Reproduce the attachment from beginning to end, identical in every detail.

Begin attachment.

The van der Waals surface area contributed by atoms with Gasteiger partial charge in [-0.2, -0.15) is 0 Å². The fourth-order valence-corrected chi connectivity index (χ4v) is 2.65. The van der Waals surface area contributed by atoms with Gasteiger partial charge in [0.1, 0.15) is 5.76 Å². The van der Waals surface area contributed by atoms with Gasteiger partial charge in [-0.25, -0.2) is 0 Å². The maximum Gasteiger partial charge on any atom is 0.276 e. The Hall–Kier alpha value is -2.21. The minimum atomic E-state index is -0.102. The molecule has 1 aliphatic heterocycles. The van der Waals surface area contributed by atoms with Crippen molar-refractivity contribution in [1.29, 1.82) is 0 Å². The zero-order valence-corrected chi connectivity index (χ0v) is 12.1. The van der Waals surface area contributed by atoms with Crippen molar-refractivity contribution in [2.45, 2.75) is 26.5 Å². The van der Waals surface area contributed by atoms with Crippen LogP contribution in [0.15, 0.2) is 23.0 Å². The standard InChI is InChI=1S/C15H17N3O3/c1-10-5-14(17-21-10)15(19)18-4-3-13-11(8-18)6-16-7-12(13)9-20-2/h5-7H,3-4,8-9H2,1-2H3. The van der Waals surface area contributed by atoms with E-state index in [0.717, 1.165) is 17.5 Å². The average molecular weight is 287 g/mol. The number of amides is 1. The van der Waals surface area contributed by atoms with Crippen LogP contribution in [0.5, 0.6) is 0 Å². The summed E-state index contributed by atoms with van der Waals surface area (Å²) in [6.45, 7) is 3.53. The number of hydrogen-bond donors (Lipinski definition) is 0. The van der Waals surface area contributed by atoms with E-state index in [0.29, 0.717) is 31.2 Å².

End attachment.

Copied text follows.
The van der Waals surface area contributed by atoms with Gasteiger partial charge in [-0.2, -0.15) is 0 Å². The fourth-order valence-corrected chi connectivity index (χ4v) is 2.65. The van der Waals surface area contributed by atoms with Gasteiger partial charge in [0.1, 0.15) is 5.76 Å². The van der Waals surface area contributed by atoms with Gasteiger partial charge in [-0.25, -0.2) is 0 Å². The maximum Gasteiger partial charge on any atom is 0.276 e. The Hall–Kier alpha value is -2.21. The minimum atomic E-state index is -0.102. The molecule has 1 aliphatic heterocycles. The van der Waals surface area contributed by atoms with Crippen molar-refractivity contribution in [1.29, 1.82) is 0 Å². The zero-order valence-corrected chi connectivity index (χ0v) is 12.1. The van der Waals surface area contributed by atoms with Crippen molar-refractivity contribution in [2.45, 2.75) is 26.5 Å². The van der Waals surface area contributed by atoms with Crippen LogP contribution in [0.15, 0.2) is 23.0 Å². The standard InChI is InChI=1S/C15H17N3O3/c1-10-5-14(17-21-10)15(19)18-4-3-13-11(8-18)6-16-7-12(13)9-20-2/h5-7H,3-4,8-9H2,1-2H3. The van der Waals surface area contributed by atoms with E-state index in [0.717, 1.165) is 17.5 Å². The average molecular weight is 287 g/mol. The number of amides is 1. The van der Waals surface area contributed by atoms with Crippen LogP contribution in [0.5, 0.6) is 0 Å². The summed E-state index contributed by atoms with van der Waals surface area (Å²) in [6.45, 7) is 3.53. The number of hydrogen-bond donors (Lipinski definition) is 0. The van der Waals surface area contributed by atoms with E-state index in [0.29, 0.717) is 31.2 Å².